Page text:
IN the last couple of days, there has been a lot hype and discussions on all fronts, including the Government, on the recruitment of Cuban doctors.
The Government of the day blames its own systems for the hindrance to delivery.
The National Doctors’ Association (NDA) was also on this diplomacy visit to Cuba in Nov 2016.
It was in this visit that some very important undertakings were made and an MOU between the two countries was signed.
To date, all of what was agreed upon have not come to fruition. Unfortunately.
If it had, it would have benefited Papua New Guinea in the many aspects contained in the MOU, besides the trial to get 20-30 Cuban doctors to work in 10 district hospitals in the country.
The experiences learnt from Vanuatu, Solomon Islands, Fiji, East Timor, and Africa led to the NDA proposing for a trial of only 20-30 Cuban doctors.
NDA also proposed to the PNG Government team on the ground at State House in Cuba to turn the School of Medicine and Health Sciences campus into a stand-alone PNG University of Medicine and Health Science.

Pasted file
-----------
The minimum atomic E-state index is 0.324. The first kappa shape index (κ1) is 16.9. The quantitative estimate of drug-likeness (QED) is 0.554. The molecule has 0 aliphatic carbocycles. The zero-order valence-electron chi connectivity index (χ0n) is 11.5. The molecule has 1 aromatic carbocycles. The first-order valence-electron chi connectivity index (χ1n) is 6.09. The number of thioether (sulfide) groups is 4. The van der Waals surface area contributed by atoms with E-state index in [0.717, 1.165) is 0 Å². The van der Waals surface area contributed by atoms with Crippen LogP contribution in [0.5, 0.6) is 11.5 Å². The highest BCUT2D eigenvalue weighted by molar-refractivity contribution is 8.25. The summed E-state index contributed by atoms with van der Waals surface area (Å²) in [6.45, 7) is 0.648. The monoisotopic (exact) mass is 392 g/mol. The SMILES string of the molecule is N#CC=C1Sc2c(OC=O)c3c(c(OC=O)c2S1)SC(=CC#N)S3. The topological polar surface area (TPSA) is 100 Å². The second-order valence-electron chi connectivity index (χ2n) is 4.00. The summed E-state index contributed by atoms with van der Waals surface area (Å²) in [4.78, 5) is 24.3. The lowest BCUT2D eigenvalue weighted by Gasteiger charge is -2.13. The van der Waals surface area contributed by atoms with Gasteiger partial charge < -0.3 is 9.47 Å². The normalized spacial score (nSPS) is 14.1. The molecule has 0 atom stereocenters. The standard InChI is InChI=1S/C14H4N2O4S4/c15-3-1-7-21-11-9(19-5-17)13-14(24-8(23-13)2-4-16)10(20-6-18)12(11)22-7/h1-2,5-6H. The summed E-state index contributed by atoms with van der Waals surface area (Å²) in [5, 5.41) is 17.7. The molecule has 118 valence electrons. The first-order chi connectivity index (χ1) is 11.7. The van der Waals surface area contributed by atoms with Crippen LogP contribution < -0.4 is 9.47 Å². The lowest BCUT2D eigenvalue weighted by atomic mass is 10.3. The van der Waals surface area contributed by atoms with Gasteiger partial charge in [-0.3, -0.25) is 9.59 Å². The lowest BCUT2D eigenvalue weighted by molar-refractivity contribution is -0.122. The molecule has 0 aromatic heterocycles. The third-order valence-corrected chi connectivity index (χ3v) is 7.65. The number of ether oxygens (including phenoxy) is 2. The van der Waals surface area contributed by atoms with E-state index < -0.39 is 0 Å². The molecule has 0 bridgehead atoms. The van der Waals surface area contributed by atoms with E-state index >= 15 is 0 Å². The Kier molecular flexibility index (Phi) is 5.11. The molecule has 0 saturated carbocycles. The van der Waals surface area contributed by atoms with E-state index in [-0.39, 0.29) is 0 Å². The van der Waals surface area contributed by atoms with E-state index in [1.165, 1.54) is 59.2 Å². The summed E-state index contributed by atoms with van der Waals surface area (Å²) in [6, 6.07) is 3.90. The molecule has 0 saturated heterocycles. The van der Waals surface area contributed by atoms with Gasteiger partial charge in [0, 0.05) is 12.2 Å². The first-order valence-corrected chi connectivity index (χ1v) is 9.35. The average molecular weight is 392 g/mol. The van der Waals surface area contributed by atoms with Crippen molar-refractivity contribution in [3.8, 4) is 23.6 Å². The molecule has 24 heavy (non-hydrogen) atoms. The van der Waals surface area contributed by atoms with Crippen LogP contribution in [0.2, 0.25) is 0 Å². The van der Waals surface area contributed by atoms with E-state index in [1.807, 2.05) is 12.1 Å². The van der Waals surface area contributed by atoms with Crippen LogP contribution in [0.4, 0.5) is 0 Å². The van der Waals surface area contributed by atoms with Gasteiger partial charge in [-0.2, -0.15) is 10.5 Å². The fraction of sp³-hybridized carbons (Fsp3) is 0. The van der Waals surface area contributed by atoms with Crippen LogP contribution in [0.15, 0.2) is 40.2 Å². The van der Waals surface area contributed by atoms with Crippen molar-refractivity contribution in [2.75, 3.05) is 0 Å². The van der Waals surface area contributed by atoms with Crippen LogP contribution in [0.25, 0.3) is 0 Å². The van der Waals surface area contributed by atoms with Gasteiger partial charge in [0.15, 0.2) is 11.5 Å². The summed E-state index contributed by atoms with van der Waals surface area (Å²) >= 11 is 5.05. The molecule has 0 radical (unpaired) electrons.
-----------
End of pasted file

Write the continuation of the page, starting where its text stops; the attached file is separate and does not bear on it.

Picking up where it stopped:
Separate funding mechanism would make this medical school reach its goals and objectives.
The medical school is one of the best in the region, however, it is ill-equipped.
The hindrance to all get these done are;
- Department of Personnel Management does not recognise the MOU;
- University of PNG refuses to let the Medical and Health Sciences campus become its own university; and
- The Health Department not getting all stakeholders to effect the PNG-Cuba Health MOU.
NDA will only support what was initially discussed and agreed upon.
Any deviation, such as bringing in 300 Cuban doctors, will not sit well with the association.
The majority of national doctors working in PNG are members of this association.
Dr James Naipao